Alistair MacLean is a master storyteller, and this riveting little movie is a lost gem (I missed it first time around, being too young to see at the cinema). Starring Anthony Hopkins and a who’s who of British stalwarts (Jack Hawkins, Robert Morley, Corin Redgrave), it’s a tight action film. It seems the producer, Elliott Kastner, planned to produce a string of realistic gritty espionage thrillers to rival the James Bond series, but the film’s poor box office receipts ended his plans. Shame.
Hopkins play a British Treasury secret agent Phillip Calvert sent to investigate the hijacking of five cargo ships in the Irish Sea. He tracks the latest hijacked vessel, carrying gold bullion to a sleepy port town, packed with hostile locals. It’s a crazy, twisted race featuring delicious villains and the required femme fatale.
It was the 11th most popular movie at the British box office in 1971. But as Sean Connery returned to the Bond role and appeared in the successful Diamonds Are Forever, the projected Phillip Calvert series was cancelled. Shame. And for trivia collectors: Charles Gray is the uncredited voice of one of the characters, Sir Anthony Skouras.
6. Puppet on a Chain (1971)
That same year, MacLean was luring in the cinema-goers with a more European-style thriller. A professional US agent investigates a heroin smuggling ring in Amsterdam. Cue scenes of corruption and crime in the grubby world of narcotics. Women get slightly bigger billing, here, but their depiction dates the movie more than anything else. The plot weaves hither and thither amid authentic locales, but the dialogue is wry, as you’d expect from a classic thriller writer. It is perhaps most famous for the boat chase sequence. If the lead actor, Swede Sven-Bertil Taube, looks familiar, you’ll have seen him in the Swedish version of Stieg Larsson's novel, The Girl with the Dragon Tattoo, as Henrick Vanger.
7. The Day of the Jackal (1973)
Another thriller based on a book, this time by Frederick Forsyth, this is worth a mention, although quite a different kettle of fish, with a European flavour, tapping into Anglo-French tension. Edward Fox is the professional assassin hired to assassinate French president Charles de Gaulle in the summer of 1963. A must for conspiracy theorists, this chilling movie has failed to date.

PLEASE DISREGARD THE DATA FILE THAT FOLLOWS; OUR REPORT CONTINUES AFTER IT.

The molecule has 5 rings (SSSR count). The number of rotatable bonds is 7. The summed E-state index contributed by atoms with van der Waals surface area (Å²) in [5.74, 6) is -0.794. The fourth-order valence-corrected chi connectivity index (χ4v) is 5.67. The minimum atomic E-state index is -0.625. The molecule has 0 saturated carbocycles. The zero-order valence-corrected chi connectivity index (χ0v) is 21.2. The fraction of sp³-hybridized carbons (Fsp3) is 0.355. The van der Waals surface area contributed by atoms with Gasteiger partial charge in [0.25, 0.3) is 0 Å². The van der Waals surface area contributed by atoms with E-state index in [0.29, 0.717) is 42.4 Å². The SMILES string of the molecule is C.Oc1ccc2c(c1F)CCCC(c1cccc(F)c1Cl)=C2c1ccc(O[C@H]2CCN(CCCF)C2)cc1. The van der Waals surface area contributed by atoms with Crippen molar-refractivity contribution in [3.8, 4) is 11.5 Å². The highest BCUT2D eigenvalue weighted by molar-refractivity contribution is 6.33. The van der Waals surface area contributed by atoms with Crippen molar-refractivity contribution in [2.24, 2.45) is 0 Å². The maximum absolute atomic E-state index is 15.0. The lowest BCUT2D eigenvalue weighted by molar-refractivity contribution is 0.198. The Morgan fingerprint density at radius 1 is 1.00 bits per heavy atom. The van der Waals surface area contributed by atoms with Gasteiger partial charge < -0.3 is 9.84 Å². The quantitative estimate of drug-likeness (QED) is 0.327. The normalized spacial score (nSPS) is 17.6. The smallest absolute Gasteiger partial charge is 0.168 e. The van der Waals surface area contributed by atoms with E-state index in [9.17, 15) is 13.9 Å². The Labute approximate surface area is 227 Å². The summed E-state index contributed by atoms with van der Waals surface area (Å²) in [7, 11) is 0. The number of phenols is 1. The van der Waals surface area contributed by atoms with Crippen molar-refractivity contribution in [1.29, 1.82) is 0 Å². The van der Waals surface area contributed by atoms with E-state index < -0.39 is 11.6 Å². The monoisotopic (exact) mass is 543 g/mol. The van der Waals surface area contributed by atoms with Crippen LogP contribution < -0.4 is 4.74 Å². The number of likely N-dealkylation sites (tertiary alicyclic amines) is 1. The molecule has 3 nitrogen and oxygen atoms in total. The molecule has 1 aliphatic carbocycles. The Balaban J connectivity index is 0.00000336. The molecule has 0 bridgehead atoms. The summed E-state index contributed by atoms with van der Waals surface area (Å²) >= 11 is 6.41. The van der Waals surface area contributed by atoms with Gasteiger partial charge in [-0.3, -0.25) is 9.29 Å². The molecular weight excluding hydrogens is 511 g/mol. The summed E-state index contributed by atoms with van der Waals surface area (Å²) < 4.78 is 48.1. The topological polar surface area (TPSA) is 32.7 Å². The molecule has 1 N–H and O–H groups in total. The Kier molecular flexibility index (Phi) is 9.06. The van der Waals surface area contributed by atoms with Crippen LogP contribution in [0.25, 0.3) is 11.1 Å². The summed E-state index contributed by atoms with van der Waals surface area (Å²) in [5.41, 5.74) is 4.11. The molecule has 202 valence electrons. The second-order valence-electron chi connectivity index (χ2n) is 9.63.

8. The Mackintosh Man (1973)
John Huston directed this snappy Desmond Bagley yarn about a British who is caught up in a ruse to get himself arrested, in order to expose a traitor. It is based on the outing and defection of George Blake, a Soviet mole in MI6, notably the prison scene, inspired by Blake’s escape from Wormwood Scrubs in 1966. Perhaps casting American actor Paul Newman was a mistake, although James Mason, Harry Andrews and Ian Bannen excel.
9. Callan (1974)
Every Brit of a certain generation will know Callan, the acclaimed UK TV series from the late 1960s, shedding its bleak light on the shadowy world of David Callan, a reluctant professional killer for a louche branch of the British Government's intelligence. It ended with Callan losing his nerve and retiring. In the film, he is called back to handle the assassination of a German businessman. The ex-boss promises Callan that he'll be returned to active status if he follows orders, but Callan refuses to play ball. This high calibre TV movie deserves a wider audience. Great tagline, too. ‘Callan doesn’t make friends ... and all his enemies are dead.’ Raymond Chandler would have loved it.
10. Three Days of the Condor (1975)
Robert Redford’s bookish CIA staffer pops out for lunch and returns to find his co-workers dead. Codenamed ‘Condor’, he investigates, dodging some murderous types. The director is Sydney Pollack, so it’s a classy political thriller, also starring Faye Dunaway, Cliff Robertson and Max von Sydow. The vintage is later, with the mood coloured by post-Watergate paranoia. Wonderful New York locales add to its neurotic realism.
Pam's book Not Without A Whimper is out now.